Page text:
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5 Old-Fashioned Job Search Techniques

The job search landscape has changed tremendously in recent years. The electronic age has led to information overload for both the job seeker and the employer. Here are five old-fashioned, or just plain wrong, job-search techniques to avoid if you want to improve your chances of getting hired.

1. Mailing your resume to an employer.

It might work with some hiring managers or recruiters in smaller companies. But in this electronic age it may just end up in the trash. How does a recruiter distribute the resume to others in the office? Or enter it into the company’s applicant tracking system? Sure they can scan it, but don’t make the employers’ job more difficult.

2. Spamming contacts with unsolicited resumes or applying for every job you see online.

Spamming is not an effective networking tool. Nor is applying for 30 jobs a day, just because it’s easy. The beauty of the digital age is that you can send information to a wide audience very quickly. But you need to tailor each resume and cover letter you send. You have to research the company offering the position for appropriate culture and fit. Determine whether you know anyone who works at the company that could refer you. If you’re really doing your job search properly, it’s physically impossible to apply for 30 jobs a day. Or even 20.

3. Stopping your job search during the height of summer or during the holidays.

This may be the prime time for you to find a job. Because so much of your competition is thinking the same thing – no one is hiring now – this could give you an advantage. Employers who are eager to fill a position may actually have more time available during these periods to review resumes and schedule interviews. This is a time to rev up your search, not slow it down.

4. Assuming that the only jobs are the ones that are posted.

Opportunity can be found most anywhere. The perfect job for your skill set may be working its way through a bureaucratic process as you read this. Follow up on every lead, option and networking opportunity, even if there isn’t a job posted. You want to find a job, or at the least find out about it, before it’s posted. Networking is the number one way to find a job, so if you’re only networking once you see a job posted, you’re making a mistake.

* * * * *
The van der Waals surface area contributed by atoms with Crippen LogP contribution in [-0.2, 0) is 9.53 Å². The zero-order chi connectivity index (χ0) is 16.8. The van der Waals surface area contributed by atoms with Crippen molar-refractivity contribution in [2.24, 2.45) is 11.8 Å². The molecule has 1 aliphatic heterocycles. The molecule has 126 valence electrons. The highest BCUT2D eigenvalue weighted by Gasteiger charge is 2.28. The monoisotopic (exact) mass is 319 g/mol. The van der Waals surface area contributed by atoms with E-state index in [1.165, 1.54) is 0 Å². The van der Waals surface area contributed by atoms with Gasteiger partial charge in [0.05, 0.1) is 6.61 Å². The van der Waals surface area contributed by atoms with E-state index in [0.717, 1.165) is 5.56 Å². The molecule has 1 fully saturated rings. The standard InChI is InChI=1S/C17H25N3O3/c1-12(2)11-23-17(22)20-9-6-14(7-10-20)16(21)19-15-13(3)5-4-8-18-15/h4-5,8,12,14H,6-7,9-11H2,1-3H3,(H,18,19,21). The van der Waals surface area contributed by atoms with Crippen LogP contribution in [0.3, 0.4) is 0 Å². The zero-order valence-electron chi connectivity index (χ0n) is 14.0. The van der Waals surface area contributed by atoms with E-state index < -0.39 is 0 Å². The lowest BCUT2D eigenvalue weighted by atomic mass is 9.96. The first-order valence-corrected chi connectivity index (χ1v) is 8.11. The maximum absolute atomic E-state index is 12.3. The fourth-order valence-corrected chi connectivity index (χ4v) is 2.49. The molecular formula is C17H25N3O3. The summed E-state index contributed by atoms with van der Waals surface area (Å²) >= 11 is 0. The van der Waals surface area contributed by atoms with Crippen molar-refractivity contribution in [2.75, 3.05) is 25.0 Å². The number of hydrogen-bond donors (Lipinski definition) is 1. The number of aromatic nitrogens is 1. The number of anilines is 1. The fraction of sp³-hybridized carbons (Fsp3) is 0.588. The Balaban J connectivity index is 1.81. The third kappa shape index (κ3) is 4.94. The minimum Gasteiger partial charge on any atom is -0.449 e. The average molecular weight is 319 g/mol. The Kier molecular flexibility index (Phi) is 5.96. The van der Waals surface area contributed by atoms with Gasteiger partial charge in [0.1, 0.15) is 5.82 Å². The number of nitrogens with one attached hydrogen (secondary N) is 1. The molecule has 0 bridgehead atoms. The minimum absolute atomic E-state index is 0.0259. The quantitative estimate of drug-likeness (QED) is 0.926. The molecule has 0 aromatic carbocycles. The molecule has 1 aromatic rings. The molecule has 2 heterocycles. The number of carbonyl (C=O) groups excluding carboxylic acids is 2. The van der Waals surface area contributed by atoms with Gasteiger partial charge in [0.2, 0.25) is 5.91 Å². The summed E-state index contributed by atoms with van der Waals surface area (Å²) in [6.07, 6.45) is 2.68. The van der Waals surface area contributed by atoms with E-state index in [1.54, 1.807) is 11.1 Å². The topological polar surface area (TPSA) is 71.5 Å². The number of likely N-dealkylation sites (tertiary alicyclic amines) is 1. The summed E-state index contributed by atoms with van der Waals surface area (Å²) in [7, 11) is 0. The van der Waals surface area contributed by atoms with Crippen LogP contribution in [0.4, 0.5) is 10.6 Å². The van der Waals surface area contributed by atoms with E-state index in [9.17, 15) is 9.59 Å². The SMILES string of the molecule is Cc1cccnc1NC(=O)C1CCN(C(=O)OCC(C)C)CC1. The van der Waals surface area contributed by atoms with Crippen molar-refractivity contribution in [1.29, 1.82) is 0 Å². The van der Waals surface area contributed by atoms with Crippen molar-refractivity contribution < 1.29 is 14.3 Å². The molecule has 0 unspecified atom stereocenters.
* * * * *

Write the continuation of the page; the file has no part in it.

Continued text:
5. Relying on just one technique to find a job.

The days of cracking open the Sunday paper to review the jobs section are long gone. You’re faced with a multitude of options now for your job search. LinkedIn, Twitter, Facebook, and even Google+, in addition to company sites, job boards and professional organizations. It’s an information overload, but try several of these strategies including LinkedIn, job boards and professional organizations at a minimum.

Any other old-fashioned techniques you think job seekers should be avoiding?

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Elliot Volkman

This is great advice Kathleen! Number four in particular was of interest to me. Networking goes a long way for finding positions. Some times a company might even have a need for you, but they don’t quite know it yet.

Andrew Krzmarzick

On #4, a buddy of mine just shared a story of how he applied for a position and didn’t get it…but they said, “But how about this one?” (which wasn’t advertised). He’s pretty close to nailing that one down…

Participants in our “Rock Your Resume” program are learning that #2 is critical…in fact, it may be the most important thing a Federal job seeker can do – – tailor to the announcement.

Doris L Jones

I agree with your comments. According, to Richard N. Bolles in his bbok, “The Job-Hunter’s Survival Guide,” sending resumes for job posted on the Web is one of the least successful ways to get a job. Anyone looking for a job should read Bolles books. His other book, “What Color is Your Parachute.” also has good searching tips. Many job openings are not posted on the Internet. The hidden job maket where people finds jobs through networking is a good way to find a job. dlj